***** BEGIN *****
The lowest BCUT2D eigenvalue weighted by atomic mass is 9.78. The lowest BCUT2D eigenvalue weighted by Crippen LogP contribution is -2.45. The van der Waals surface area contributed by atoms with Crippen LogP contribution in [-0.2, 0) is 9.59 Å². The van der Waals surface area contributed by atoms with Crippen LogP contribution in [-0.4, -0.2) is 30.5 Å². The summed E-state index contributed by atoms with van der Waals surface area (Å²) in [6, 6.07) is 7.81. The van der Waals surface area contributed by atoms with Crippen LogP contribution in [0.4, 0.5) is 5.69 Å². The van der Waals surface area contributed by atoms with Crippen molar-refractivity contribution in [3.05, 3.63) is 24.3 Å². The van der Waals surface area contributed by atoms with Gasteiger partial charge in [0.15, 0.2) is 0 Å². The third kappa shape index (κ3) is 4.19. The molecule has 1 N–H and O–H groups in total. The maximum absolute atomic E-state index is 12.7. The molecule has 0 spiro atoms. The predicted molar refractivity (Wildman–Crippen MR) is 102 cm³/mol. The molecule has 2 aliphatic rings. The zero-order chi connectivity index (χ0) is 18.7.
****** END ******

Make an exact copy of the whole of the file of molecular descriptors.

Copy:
The lowest BCUT2D eigenvalue weighted by atomic mass is 9.78. The lowest BCUT2D eigenvalue weighted by Crippen LogP contribution is -2.45. The van der Waals surface area contributed by atoms with Crippen LogP contribution in [-0.2, 0) is 9.59 Å². The van der Waals surface area contributed by atoms with Crippen LogP contribution in [-0.4, -0.2) is 30.5 Å². The summed E-state index contributed by atoms with van der Waals surface area (Å²) in [6, 6.07) is 7.81. The van der Waals surface area contributed by atoms with Crippen LogP contribution in [0.4, 0.5) is 5.69 Å². The van der Waals surface area contributed by atoms with Crippen molar-refractivity contribution in [3.05, 3.63) is 24.3 Å². The van der Waals surface area contributed by atoms with Gasteiger partial charge in [0.15, 0.2) is 0 Å². The third kappa shape index (κ3) is 4.19. The molecule has 1 N–H and O–H groups in total. The maximum absolute atomic E-state index is 12.7. The molecule has 0 spiro atoms. The predicted molar refractivity (Wildman–Crippen MR) is 102 cm³/mol. The molecule has 2 aliphatic rings. The zero-order chi connectivity index (χ0) is 18.7.